The Rat Snake—Made for Climbing
A HANDBOOK on snakes in Alabama describes the rat snake as an accomplished climber. This one is showing his skill by climbing the brick side of a building. He is apparently a young one, since he fits nicely into the grooves between the bricks. He loves to dine on rats and mice.
The Audubon Society Encyclopedia of Animal Life reveals his special skill in climbing: “Rat snakes have weakly keeled ventral plates. At least one function of the keel is to provide a sharp corner or projection that the snake can press against bark and thus obtain better purchase. It can climb up the trunk of a large tree by wedging its body between the ridges of bark and hitching upward at least partly by means of the keeled ventrals.”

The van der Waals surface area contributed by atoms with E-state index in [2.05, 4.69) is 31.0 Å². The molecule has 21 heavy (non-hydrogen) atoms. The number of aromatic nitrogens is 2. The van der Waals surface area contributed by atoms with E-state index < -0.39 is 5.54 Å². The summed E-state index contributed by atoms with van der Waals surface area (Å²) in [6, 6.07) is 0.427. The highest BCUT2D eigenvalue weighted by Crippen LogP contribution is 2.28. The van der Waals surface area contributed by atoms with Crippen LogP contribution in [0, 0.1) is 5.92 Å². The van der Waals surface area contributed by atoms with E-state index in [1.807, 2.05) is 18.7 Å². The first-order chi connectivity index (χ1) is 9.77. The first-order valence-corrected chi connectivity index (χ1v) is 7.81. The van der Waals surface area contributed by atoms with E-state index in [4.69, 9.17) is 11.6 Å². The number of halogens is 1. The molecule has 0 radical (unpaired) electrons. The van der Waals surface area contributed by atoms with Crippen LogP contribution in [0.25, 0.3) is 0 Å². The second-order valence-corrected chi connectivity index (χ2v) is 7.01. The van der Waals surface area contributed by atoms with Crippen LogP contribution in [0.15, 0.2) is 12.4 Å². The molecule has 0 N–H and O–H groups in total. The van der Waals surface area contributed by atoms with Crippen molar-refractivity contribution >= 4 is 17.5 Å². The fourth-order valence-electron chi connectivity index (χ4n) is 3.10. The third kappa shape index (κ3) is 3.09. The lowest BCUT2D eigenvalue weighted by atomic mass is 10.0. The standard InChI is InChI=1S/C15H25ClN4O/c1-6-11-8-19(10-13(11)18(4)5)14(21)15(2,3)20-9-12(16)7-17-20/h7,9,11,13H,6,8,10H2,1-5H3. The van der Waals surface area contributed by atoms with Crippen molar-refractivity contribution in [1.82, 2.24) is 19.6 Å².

His presence on a tree may make him the target of a flock of screaming, dive-bombing blue jays. A trek up the side of this building will probably not end with birds or bird’s eggs on the menu, but it could provide a siesta on warm bricks.